I really can't see spending more for something that isn't in everyday use if you can get something perfectly adequate for less. Additionally, the weight of the LC added to the weight of a large turkey or roast is a potential danger at high heat. Just handling it to pour the gravy out into a sauceboat is awkward when it's hot.
                    I have spent an embarrassing amount on other pieces of kitchen equipment but not this one.

                    7 Replies
                    1. re: MakingSense

                      Don't you find that using non stick in this situation will reduce your caramelization and thus the flavor of your gravy?

                      1. re: andreas

                        Since caramelization is a sugar oxidation and meat is protein, how can there be any
                        caramelization at all in any pan?

                        1. re: Chuckles the Clone

                          Most animal muscle is roughly 75% water, 20% protein, and 5% fat, carbohydrates, and assorted proteins. Browning occurs when the denatured proteins on the surface of the meat recombine with the sugars present. The combination creates the "meaty" flavor and changes the color.

                        2. re: andreas

                          Not at all.
                          Caramelization doesn't depend on the pan or even on oil. I can melt sugar in a teflon skillet for caramel for flan. A roux can be made in any kind of a pot because you are just browning the flour in fat.
                          Frankly, you could remove all of the drippings from a roasting pan and make the gravy in another pan altogether as our grandmothers probably did if they used those old graniteware roasters. That was great gravy, wasn't it?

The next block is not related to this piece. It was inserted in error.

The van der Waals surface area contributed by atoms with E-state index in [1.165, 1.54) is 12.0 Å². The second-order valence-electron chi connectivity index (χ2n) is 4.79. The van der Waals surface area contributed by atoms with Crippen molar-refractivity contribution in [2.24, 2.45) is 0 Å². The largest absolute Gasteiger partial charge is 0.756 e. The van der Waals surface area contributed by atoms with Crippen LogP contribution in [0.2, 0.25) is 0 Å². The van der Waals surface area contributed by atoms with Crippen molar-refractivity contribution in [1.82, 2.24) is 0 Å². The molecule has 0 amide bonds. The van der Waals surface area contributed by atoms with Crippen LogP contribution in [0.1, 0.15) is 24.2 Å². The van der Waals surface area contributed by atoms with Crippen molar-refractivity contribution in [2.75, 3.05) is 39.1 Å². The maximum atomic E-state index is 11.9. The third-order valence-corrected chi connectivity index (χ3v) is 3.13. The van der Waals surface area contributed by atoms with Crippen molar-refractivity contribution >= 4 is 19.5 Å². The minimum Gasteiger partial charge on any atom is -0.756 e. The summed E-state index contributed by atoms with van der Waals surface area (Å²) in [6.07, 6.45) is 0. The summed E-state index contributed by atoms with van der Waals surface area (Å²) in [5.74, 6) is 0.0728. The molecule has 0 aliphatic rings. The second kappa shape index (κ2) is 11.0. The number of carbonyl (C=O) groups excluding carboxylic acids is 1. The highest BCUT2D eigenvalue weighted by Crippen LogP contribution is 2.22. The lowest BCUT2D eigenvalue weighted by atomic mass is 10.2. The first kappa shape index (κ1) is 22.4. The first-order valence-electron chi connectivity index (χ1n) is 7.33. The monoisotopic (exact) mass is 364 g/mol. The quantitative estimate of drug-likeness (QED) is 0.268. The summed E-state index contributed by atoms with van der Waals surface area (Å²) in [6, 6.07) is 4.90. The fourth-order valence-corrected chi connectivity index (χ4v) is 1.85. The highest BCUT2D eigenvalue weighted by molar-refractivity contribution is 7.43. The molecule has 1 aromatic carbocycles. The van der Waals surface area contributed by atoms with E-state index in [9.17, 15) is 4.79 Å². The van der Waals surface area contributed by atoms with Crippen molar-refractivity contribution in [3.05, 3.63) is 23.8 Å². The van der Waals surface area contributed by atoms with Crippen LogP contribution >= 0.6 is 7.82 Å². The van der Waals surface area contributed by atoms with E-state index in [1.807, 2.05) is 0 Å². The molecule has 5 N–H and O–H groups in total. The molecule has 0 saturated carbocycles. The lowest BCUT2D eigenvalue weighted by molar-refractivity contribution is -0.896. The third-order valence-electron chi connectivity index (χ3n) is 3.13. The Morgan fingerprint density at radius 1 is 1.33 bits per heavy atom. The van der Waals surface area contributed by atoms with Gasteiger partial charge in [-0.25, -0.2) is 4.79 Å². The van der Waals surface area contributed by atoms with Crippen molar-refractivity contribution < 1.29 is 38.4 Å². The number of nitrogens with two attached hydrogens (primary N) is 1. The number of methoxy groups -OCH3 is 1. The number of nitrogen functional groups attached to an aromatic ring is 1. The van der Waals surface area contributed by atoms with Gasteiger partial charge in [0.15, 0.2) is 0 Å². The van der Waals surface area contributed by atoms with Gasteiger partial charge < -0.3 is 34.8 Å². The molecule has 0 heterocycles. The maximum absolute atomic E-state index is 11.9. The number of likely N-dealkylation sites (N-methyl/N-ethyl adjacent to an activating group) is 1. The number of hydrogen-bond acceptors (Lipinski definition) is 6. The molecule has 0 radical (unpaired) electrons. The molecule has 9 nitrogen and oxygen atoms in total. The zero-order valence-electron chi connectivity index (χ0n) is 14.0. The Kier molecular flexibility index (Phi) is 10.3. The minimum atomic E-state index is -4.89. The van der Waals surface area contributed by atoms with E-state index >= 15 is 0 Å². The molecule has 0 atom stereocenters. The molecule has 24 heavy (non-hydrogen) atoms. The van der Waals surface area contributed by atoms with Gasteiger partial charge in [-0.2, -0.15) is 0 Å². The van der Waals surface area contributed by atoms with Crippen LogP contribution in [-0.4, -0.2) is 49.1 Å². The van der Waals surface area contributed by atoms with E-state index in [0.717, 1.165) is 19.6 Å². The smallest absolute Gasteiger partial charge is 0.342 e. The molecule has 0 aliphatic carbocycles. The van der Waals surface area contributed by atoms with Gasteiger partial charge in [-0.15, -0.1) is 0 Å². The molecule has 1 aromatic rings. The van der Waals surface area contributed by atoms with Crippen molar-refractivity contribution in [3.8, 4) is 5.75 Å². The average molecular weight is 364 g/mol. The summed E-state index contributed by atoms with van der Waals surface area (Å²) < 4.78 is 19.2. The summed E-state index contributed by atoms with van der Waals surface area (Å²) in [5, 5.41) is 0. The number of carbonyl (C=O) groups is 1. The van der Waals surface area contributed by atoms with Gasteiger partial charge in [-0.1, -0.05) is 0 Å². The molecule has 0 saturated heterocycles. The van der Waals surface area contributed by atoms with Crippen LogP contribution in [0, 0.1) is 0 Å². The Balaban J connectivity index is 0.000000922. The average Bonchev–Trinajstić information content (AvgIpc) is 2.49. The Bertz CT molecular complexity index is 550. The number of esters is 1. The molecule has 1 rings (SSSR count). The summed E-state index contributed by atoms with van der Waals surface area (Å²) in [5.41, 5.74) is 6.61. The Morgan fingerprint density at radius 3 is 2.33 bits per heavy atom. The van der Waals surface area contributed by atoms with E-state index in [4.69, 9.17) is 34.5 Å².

And meat is more than just protein, Chuckles. It has other compounds. I imagine that the sugar is lactose or glucose which react with the protein to caramelize. It's called the Maillard reaction. See explanations in Cookwise by Shirley Corriher.

                          1. re: MakingSense

                            I know about Maillard. But that's not "caramelization", it's the Maillard reaction.
                            Are we going to start calling toast "caramelized bread" soon?

                            But more to andreas' point: I've had trouble getting onions to do anything
                            other than to turn mushy and translucent white in a non-stick frying pan, while
                            they go all nice and brown in the cast iron. Which is probably what he/she is
                            talking about. Not a problem with the $5 woolworths pan in any case.

                            1. re: Chuckles the Clone

                              According to Corriher's discussion of the Maillard reaction in Cookwise, I guess it is "caramelized bread." She describes the process as "a series of complex reactions between certain sugars and proteins that produce...caramel-tasting brown products...named after Dr. L. C. Maillard, who first described them."

                              I agree that everything sautees better and gets a better color in cast iron or steel than in non-stick, LC enamel, or in stainless for that matter. It does pretty well in my old Calphalon, not as well in the new stuff.
                              I can produce a decent mirepoix without it going mushy however as long as I don't crowd the pan. And I can make a fine medium roux which is what I like for a good gravy.

                            2. re: MakingSense

                              >>> Frankly, you could remove all of the drippings from a roasting pan and make the gravy in another pan altogether as our grandmothers probably did if they used those old graniteware roasters. That was great gravy, wasn't it? <<<

                              Graniteware or enamelware quite frankly is the old standby still available today. Even jailbird Martha Steward has a line. Unfortunately their costs today is placing them on the hate list for normal cooks. Unless you get the 18 quart electric roaster, that is about the only cooking appliance that remains bargain today.